The story of how CREA Mont-Blanc established and maintains 60 temperature stations across the Alps exemplifies our innovation in participation. Responding to a request from CREA Mont-Blanc, engineers from the Somfy Foundation (a privately held company) volunteered to work alongside students from a local technical school to develop tailor-made temperature stations. Since their installation, CREA Mont-Blanc has been able to rely on volunteer technicians from Orange telecommunications who assist with regular maintenance and ensure that reliable data is transmitted back to our research teams.

More recent participatory programs include new volunteer programs where both French and English-speaking individuals and students can spend several days in the field assisting our researchers, as well as our upcoming launch of France’s first “creative marathon” or “hackathon” on natural and scientific heritage. During this 3-day immersive Living Lab in Chamonix, 30 expert volunteers from a variety of fields (artists, makers, communication specialists, scenographers, developers and mountain lovers) will use our data and collaborate to produce esthetic and pedagogic devices to better show the current and future evolutions of mountain ecosystems.

We also depend on citizen volunteers to help with the installation and maintenance of equipment (like camera traps), simple data analysis and photo data organization.

Dedicated to improving the benefits of citizen science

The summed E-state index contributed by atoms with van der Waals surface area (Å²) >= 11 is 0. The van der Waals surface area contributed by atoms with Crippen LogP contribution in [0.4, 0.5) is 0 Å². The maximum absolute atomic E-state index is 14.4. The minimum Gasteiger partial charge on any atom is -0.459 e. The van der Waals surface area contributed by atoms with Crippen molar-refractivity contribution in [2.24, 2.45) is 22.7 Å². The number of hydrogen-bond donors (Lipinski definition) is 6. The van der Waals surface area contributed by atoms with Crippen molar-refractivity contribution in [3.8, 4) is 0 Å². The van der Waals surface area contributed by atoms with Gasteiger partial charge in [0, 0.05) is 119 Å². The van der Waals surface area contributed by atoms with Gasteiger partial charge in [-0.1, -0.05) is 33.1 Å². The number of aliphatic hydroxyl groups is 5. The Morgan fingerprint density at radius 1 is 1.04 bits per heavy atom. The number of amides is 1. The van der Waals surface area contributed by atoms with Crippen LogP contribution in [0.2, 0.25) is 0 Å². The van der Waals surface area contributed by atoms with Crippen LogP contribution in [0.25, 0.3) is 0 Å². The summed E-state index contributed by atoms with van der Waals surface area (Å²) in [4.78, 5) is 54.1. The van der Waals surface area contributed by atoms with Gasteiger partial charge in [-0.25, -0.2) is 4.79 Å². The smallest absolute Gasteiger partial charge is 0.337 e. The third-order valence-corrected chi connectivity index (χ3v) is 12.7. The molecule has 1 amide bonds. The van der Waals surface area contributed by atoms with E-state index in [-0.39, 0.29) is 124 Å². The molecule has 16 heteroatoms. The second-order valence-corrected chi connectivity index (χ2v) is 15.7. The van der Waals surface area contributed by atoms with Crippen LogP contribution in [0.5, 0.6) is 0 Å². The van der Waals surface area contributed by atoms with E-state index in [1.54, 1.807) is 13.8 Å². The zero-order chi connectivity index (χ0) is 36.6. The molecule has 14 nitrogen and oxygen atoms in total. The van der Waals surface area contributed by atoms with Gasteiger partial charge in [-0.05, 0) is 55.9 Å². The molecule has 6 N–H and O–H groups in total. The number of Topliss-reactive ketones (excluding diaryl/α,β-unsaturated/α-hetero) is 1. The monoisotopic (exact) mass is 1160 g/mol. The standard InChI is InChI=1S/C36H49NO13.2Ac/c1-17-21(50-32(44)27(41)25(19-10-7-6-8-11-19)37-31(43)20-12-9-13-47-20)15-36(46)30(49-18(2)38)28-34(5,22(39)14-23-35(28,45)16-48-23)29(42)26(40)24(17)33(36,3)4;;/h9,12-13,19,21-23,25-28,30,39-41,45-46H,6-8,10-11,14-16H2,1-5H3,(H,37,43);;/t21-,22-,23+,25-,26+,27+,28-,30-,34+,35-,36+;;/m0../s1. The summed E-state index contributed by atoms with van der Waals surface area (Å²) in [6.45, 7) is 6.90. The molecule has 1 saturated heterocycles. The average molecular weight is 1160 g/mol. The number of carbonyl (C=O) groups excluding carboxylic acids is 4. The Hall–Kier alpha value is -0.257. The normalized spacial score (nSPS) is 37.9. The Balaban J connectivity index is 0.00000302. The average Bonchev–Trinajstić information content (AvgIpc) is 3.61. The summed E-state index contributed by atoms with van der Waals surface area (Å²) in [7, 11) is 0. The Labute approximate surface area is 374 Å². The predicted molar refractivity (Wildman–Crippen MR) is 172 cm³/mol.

Can research itself be a topic of research? At CREA Mont-Blanc, we strive to better understand and improve the contribution of citizen science on research and on public awareness. We partnered with Geneva University on an initial project completing a sociological analysis of our observers and participants. In addition, we are currently conducting in-depth research on the reliability of data collected by citizens, and techniques for improvement.

Want to participate ?

We are calling on the public to participate in our citizen science program, Wild Mont-Blanc, and help us to identify the animals that appear in the hundreds of thousands of photos taken by our camera traps across the Mont-Blanc massif. By taking part, you’ll get to observe emblematic alpine species (chamois, ibex, marmots, mountain hare, deer, rock ptarmigans black grouses, and more) as they move around the mountains all year round, in varying climatic conditions, and even up in the high alpine zone. Wild Mont-Blanc allows the scientists at CREA Mont-Blanc to better understand how these animals are adapting to their changing environments. We do this by analyzing how and where different species move, the rhythms of their activities, their feeding behavior and when they are moulting and changing color.

If you are based in the Alps, you are welcome to join our large network of observers involved in the Phénoclim program.

If you happen to hike in the Mont-Blanc massif, we encourage you to check out the species sighting tracker , and consider recording the flora and fauna you encounter while on the trails (coming soon).

If you are visiting from far away and want to share a week or two with our scientists, you might enjoy one of our Climate Science in Chamonix volunteer programs.

Finally, you can also show your support for our scientific adventures by becoming a member of CREA Mont-Blanc!